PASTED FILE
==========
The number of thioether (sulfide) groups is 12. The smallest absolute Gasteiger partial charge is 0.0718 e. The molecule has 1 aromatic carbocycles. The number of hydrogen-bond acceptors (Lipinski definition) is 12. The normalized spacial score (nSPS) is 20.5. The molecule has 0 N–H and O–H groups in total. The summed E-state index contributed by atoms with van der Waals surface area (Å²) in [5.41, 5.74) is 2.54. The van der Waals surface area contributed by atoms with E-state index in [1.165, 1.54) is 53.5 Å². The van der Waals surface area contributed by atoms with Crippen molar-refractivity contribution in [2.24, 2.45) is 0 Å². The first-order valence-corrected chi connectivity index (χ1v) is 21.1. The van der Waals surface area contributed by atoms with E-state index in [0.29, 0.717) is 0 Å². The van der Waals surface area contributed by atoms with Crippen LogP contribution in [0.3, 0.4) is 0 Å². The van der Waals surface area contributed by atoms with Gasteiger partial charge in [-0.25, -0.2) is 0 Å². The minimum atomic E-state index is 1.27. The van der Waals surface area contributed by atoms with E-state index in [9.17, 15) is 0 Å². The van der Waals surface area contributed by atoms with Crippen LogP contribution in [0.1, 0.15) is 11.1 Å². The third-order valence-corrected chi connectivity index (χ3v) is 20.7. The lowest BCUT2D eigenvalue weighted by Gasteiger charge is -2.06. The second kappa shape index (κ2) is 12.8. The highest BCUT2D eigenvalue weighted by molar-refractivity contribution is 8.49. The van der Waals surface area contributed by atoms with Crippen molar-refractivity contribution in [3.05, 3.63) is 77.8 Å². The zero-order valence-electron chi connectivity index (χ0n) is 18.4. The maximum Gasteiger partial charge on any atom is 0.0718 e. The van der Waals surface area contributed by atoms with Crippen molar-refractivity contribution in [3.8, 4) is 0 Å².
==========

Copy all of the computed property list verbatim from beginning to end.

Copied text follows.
The number of thioether (sulfide) groups is 12. The smallest absolute Gasteiger partial charge is 0.0718 e. The molecule has 1 aromatic carbocycles. The number of hydrogen-bond acceptors (Lipinski definition) is 12. The normalized spacial score (nSPS) is 20.5. The molecule has 0 N–H and O–H groups in total. The summed E-state index contributed by atoms with van der Waals surface area (Å²) in [5.41, 5.74) is 2.54. The van der Waals surface area contributed by atoms with E-state index in [1.165, 1.54) is 53.5 Å². The van der Waals surface area contributed by atoms with Crippen molar-refractivity contribution in [2.24, 2.45) is 0 Å². The first-order valence-corrected chi connectivity index (χ1v) is 21.1. The van der Waals surface area contributed by atoms with E-state index in [0.29, 0.717) is 0 Å². The van der Waals surface area contributed by atoms with Crippen LogP contribution in [0.3, 0.4) is 0 Å². The van der Waals surface area contributed by atoms with Gasteiger partial charge in [-0.25, -0.2) is 0 Å². The minimum atomic E-state index is 1.27. The van der Waals surface area contributed by atoms with E-state index in [9.17, 15) is 0 Å². The van der Waals surface area contributed by atoms with Crippen LogP contribution in [0.1, 0.15) is 11.1 Å². The third-order valence-corrected chi connectivity index (χ3v) is 20.7. The lowest BCUT2D eigenvalue weighted by Gasteiger charge is -2.06. The second kappa shape index (κ2) is 12.8. The highest BCUT2D eigenvalue weighted by molar-refractivity contribution is 8.49. The van der Waals surface area contributed by atoms with Crippen molar-refractivity contribution in [3.05, 3.63) is 77.8 Å². The zero-order valence-electron chi connectivity index (χ0n) is 18.4. The maximum Gasteiger partial charge on any atom is 0.0718 e. The van der Waals surface area contributed by atoms with Crippen molar-refractivity contribution in [3.8, 4) is 0 Å².